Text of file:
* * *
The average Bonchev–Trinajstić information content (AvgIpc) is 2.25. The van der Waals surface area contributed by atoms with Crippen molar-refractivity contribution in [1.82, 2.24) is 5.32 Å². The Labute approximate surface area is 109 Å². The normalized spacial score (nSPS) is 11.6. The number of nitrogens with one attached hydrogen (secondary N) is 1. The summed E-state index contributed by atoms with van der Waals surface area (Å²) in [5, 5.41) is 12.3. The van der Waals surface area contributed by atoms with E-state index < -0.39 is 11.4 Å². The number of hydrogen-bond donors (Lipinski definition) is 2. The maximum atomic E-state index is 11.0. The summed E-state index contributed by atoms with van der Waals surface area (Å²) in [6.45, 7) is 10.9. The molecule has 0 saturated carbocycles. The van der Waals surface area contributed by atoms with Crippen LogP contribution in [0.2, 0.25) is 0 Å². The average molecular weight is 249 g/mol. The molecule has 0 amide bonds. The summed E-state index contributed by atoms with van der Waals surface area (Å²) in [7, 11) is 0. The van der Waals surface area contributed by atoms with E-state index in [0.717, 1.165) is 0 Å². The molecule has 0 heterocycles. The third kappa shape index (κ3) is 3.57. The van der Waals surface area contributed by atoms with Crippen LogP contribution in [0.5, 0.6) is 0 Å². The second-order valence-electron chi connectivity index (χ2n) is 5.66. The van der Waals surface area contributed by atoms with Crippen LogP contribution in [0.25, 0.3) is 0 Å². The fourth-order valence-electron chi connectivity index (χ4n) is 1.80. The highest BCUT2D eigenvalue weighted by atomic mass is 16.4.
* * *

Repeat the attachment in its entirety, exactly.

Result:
The average Bonchev–Trinajstić information content (AvgIpc) is 2.25. The van der Waals surface area contributed by atoms with Crippen molar-refractivity contribution in [1.82, 2.24) is 5.32 Å². The Labute approximate surface area is 109 Å². The normalized spacial score (nSPS) is 11.6. The number of nitrogens with one attached hydrogen (secondary N) is 1. The summed E-state index contributed by atoms with van der Waals surface area (Å²) in [5, 5.41) is 12.3. The van der Waals surface area contributed by atoms with E-state index < -0.39 is 11.4 Å². The number of hydrogen-bond donors (Lipinski definition) is 2. The maximum atomic E-state index is 11.0. The summed E-state index contributed by atoms with van der Waals surface area (Å²) in [6.45, 7) is 10.9. The molecule has 0 saturated carbocycles. The van der Waals surface area contributed by atoms with Crippen LogP contribution in [0.2, 0.25) is 0 Å². The average molecular weight is 249 g/mol. The molecule has 0 amide bonds. The summed E-state index contributed by atoms with van der Waals surface area (Å²) in [7, 11) is 0. The van der Waals surface area contributed by atoms with E-state index in [0.717, 1.165) is 0 Å². The molecule has 0 heterocycles. The third kappa shape index (κ3) is 3.57. The van der Waals surface area contributed by atoms with Crippen LogP contribution in [0.5, 0.6) is 0 Å². The second-order valence-electron chi connectivity index (χ2n) is 5.66. The van der Waals surface area contributed by atoms with Crippen LogP contribution in [0.25, 0.3) is 0 Å². The fourth-order valence-electron chi connectivity index (χ4n) is 1.80. The highest BCUT2D eigenvalue weighted by atomic mass is 16.4.